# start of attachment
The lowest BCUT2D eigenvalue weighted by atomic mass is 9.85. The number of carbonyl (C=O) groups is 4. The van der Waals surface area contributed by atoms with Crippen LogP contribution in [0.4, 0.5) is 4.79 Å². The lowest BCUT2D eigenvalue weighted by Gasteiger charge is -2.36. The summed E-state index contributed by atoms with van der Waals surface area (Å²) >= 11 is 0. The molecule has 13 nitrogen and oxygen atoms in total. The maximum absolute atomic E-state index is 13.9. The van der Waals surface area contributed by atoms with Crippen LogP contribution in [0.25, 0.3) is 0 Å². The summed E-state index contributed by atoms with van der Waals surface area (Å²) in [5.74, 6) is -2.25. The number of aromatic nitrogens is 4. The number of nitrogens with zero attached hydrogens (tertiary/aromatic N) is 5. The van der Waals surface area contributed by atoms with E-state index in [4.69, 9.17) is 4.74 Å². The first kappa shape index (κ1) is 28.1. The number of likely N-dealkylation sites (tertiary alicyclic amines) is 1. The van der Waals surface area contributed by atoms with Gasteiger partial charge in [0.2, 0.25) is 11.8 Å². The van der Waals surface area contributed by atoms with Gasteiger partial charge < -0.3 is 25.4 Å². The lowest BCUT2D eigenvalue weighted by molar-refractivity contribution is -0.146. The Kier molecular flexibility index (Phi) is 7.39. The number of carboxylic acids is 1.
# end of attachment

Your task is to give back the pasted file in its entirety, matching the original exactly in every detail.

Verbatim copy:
The lowest BCUT2D eigenvalue weighted by atomic mass is 9.85. The number of carbonyl (C=O) groups is 4. The van der Waals surface area contributed by atoms with Crippen LogP contribution in [0.4, 0.5) is 4.79 Å². The lowest BCUT2D eigenvalue weighted by Gasteiger charge is -2.36. The summed E-state index contributed by atoms with van der Waals surface area (Å²) >= 11 is 0. The molecule has 13 nitrogen and oxygen atoms in total. The maximum absolute atomic E-state index is 13.9. The van der Waals surface area contributed by atoms with Crippen LogP contribution in [0.25, 0.3) is 0 Å². The summed E-state index contributed by atoms with van der Waals surface area (Å²) in [5.74, 6) is -2.25. The number of aromatic nitrogens is 4. The number of nitrogens with zero attached hydrogens (tertiary/aromatic N) is 5. The van der Waals surface area contributed by atoms with E-state index in [4.69, 9.17) is 4.74 Å². The first kappa shape index (κ1) is 28.1. The number of likely N-dealkylation sites (tertiary alicyclic amines) is 1. The van der Waals surface area contributed by atoms with Gasteiger partial charge in [0.2, 0.25) is 11.8 Å². The van der Waals surface area contributed by atoms with Gasteiger partial charge < -0.3 is 25.4 Å². The lowest BCUT2D eigenvalue weighted by molar-refractivity contribution is -0.146. The Kier molecular flexibility index (Phi) is 7.39. The number of carboxylic acids is 1.